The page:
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Buddhadharma : Fall 2013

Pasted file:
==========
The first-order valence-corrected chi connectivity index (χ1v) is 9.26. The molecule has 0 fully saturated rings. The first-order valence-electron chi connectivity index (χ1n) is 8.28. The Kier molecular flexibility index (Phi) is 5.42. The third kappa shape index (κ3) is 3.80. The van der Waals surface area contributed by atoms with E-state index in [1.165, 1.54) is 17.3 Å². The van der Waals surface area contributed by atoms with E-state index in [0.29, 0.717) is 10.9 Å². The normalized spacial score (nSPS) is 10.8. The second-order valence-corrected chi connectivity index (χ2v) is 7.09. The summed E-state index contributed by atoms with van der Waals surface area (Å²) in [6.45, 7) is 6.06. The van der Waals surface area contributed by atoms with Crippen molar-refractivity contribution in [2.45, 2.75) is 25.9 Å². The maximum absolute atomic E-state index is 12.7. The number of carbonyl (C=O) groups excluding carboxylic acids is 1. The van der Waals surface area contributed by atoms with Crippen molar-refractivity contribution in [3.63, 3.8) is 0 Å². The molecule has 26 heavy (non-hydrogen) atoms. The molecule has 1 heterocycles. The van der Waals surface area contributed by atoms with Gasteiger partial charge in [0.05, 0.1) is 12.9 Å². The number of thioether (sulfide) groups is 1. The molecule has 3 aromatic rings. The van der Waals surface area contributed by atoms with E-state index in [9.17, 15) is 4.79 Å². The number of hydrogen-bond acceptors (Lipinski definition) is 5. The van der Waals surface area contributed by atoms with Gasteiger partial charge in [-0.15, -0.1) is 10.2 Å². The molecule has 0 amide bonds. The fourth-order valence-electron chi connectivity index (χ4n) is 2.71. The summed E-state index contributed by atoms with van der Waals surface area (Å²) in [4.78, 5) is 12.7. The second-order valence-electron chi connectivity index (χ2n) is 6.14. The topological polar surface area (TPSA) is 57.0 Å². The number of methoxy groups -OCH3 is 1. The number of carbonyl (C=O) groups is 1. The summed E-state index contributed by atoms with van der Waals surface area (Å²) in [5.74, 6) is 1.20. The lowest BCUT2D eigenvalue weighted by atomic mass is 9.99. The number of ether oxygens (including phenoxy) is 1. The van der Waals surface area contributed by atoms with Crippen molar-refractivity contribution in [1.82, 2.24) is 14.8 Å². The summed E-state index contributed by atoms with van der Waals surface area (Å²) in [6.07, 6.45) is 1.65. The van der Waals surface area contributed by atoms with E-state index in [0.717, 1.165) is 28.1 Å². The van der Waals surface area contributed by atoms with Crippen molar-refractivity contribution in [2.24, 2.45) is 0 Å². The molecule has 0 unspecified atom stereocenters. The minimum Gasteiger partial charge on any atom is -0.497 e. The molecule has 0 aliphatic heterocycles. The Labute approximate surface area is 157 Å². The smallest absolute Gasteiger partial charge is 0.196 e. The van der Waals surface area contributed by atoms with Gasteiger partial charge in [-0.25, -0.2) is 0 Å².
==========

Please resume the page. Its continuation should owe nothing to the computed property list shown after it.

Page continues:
44 BUDDHADHARMA: THE PRACTITIONER’S QUARTERLY FALL 2 0 1 3 interpenetrates with all other things, then for me, my action— wholesome, unwholesome, or neutral—will have effects way beyond my capacity to perceive them. The effects beyond my lifetime, as well as in my lifetime, are inescapable. RITA GROSS: Emptiness doesn’t mean things aren’t there. So if things are “empty,” from a very simple point of view, that doesn’t mean karma doesn’t happen, but from another point of view, the only way to undo or alter karma is to truly under- stand emptiness and to not reify or substantialize everything we encounter all the time, but to let things be in a much less fixated way. ANDREW OLENDZKI: In the early teachings, emptiness is usually discussed in the sense of non-self. And a lot of that language is there simply to emphasize that it’s not you doing your karma, it’s not you inheriting your karma; the whole concept of “you” and “yours” is really called into question. You know, things happen, things occur, and the less you see yourself as the one doing them, the closer you are to seeing things as they are. RITA GROSS: And the less karma affects one. ANDREW OLENDZKI: Yes. There is no agent producing the karma. And there is no victim or recipient of the karma. The whole karmic stream is impersonal; the more you can recognize that, the more natural it is to abandon or not construct those things that cause harm, and instead cultivate altruism and compas- sion, kindness, honesty, generosity, and so on. RITA GROSS: And the less one will resent the present, and who- ever made the present the way it is, and just work with it. BUDDHADHARMA: Touching on what Rita was saying earlier, to what extent is karma our misperception of a solid and truly existent reality? And what is the antidote to that? Is it wisdom? RITA GROSS: Practice and study. LARRY WARD: From which we hope wisdom and compassion come. ANDREW OLENDZKI: Looking at karma from the psychologi- cal standpoint, we have to act every moment. You know sankhara, which is related to the word karma, is one of the five aggregates, and it simply means every moment that we’re cognizing an object or perceiving it, we have to respond to it. So we must act every single moment either by body, speech, or mind. Karma is intrinsic to the human condition, and we need to understand the implications of cause and effect and the quality of mind that goes into how we act. That’s what’s going to clean things up as we purify the mind and, through our interactions, help improve conditions for everyone. LARRY WARD: Right, and another aspect of the antidote to karma creation and manifestation is to meditate on—and discover and name and wrestle with—our own psychologi- cal conditioning at the deep levels of our mind that results in the subject-object dualism in which karma itself can subtly become another object of clinging. So I think we must com- bine study and practice with the aspiration for wisdom and compassion. BUDDHADHARMA: All three of you have described karma in down-to-earth understandable terms. For many people the concept of karma seems philosophical and abstract, and so the question is, what should we actually do with these teach- ings or these principles in our lives? There is a saying, Tibetan I believe, that we should protect our karma more carefully than we protect our eyes, that it’s the most precious thing we have. So what as Buddhists can we say about how we should evaluate karma in the choices we make and in how we choose to live our lives? ANDREW OLENDZKI: Well, karma is our refuge. We are going to inherit the consequences of what we do with our minds here and now, and if we want to be as safe as possible, as happy as possible, as well off as possible, then we have to put as much care into the present moment as possible. There will always be something coming out of past karma that throws us a curve, and we’ll find ourselves in very challenging circumstances, but the best way to be safe in the future—the Buddha talked about this—is to take care, to act ethically, to act honestly, and to practice diligently. In doing so, you’re giving yourself and everyone around you a gift of harmlessness. LARRY WARD: Some of my recent research is an attempt to paral- lel Buddhist practice with recent neurological findings on how our neurons fire when we think and take action. I find that a biological grounding in how our brains and minds work can be very helpful for practitioners. The phrase “when neurons fire together they wire together” is one way to understand the neurological basis of habit, which ties into what we’ve already said about some aspects of the nature of karma. We now know that our actions of body, speech, and mind leave traces neurologically, not just in our mind but also in our brain. RITA GROSS: I find it’s important to think about karma beyond the level of self-interest. In the larger scheme of things, there’s a level of choicelessness about doing what needs to be done for the greater good that’s more important than anything else. That level of choicelessness is the basis from which I approach whatever arises in the present. I really don’t think about cal- culating karma in a self-interested way. The only way to undo or alter karma is to truly understand emptiness and to not reify or substantialize everything we encounter. —Rita Gross ©iSTOCKPHOTO.COM/URBANCOW